Anne of Green Gables | Study Guide

L. M. Montgomery

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Anne of Green Gables | Chapter 3 : Marilla Cuthbert Is Surprised | Summary

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Summary

When Matthew and Anne reach Green Gables, Marilla is as unwelcoming as Matthew had feared she would be. For her part Anne is horrified to realize once again she's arrived at a place where she's not welcome. Bursting into tears, she announces, "This is the most TRAGICAL thing that ever happened to me!" Marilla can't help smiling. She says, "We're not going to turn you out-of-doors tonight ... What's your name?"

Anne asks to be called Cordelia—"it's such a perfectly elegant name"—but confesses her real name is Anne Shirley. (This is the first time her name appears in the book.) She begs Marilla, at least, to grant her the dignity of spelling her name with an E: "A-n-n-e looks so much more distinguished."

Anne is so miserable she can't eat much supper, although her grief doesn't make her any less talkative. Forlornly she follows Marilla up to the east gable room, which is bleak and bare. Marilla bids her an awkward goodnight and goes back downstairs. She's amazed to learn Matthew has warmed to Anne and wouldn't mind if she stayed at Green Gables, but Marilla refuses to change her mind. Anne is hardly the kind of girl she'd pick out of an orphanage: "There's something I don't understand about her."

"Frowning most resolutely," Marilla goes to bed. Upstairs Anne cries herself to sleep.

Analysis

Marilla tells Matthew, "I don't like children who have so much to say ... There's something I don't understand about her." Anne upsets all Marilla's ideas of what a little girl should be. This reaction is partly because Anne is so talkative and what she says is so eccentric, but something else is bothering Marilla: Anne stands up robustly for the right to be emotional.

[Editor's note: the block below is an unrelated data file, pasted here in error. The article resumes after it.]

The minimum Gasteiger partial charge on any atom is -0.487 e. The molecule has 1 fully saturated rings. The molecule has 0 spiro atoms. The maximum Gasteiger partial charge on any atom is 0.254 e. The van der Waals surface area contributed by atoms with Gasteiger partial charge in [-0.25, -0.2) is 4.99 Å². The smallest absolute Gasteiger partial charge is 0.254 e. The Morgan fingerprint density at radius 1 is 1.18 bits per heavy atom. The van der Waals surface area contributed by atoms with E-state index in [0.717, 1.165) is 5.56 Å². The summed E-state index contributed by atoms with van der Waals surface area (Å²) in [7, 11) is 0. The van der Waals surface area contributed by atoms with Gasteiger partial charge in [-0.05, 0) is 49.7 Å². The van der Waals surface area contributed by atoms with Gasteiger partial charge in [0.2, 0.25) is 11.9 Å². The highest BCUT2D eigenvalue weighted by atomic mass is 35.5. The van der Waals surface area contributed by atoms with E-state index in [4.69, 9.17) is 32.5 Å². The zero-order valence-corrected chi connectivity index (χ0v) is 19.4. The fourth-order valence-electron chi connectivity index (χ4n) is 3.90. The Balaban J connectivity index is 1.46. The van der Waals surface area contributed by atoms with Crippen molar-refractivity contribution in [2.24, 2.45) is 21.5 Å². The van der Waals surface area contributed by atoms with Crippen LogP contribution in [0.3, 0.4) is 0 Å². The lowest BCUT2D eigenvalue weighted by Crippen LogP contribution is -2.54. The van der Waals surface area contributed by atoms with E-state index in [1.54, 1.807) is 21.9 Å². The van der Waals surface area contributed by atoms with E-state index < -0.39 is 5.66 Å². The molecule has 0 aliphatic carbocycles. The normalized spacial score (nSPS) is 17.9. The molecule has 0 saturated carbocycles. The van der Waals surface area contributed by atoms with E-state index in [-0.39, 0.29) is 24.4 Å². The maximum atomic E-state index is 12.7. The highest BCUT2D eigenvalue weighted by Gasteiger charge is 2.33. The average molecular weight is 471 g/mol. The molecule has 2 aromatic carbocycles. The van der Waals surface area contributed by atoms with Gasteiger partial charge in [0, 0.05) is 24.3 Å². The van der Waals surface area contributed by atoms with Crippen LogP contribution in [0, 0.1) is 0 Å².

Clearly Matthew defers to Marilla in household matters. He may be in charge of the farm, but inside the house Marilla is the boss. Anne knows she'll have to obey if Marilla insists on sending her back to the orphanage, but she's clearly not afraid of the older woman. When Marilla says there's no need to cry, Anne flashes back, "Yes, there IS need!" Anne refuses to eat—"I'm in the depths of despair"—and when Marilla bids her goodnight, Anne retorts, "How can you call it a GOOD night when you know it must be the very worst night I've ever had?"

Anne's emotions make the reserved Marilla uncomfortable, but Anne's lack of deference is what Marilla doesn't understand. When she stands up for herself, Anne addresses Marilla as an equal—something even 60-year-old Matthew doesn't do. Marilla is unused to young people, but the reader senses she's even more unused to being defied.

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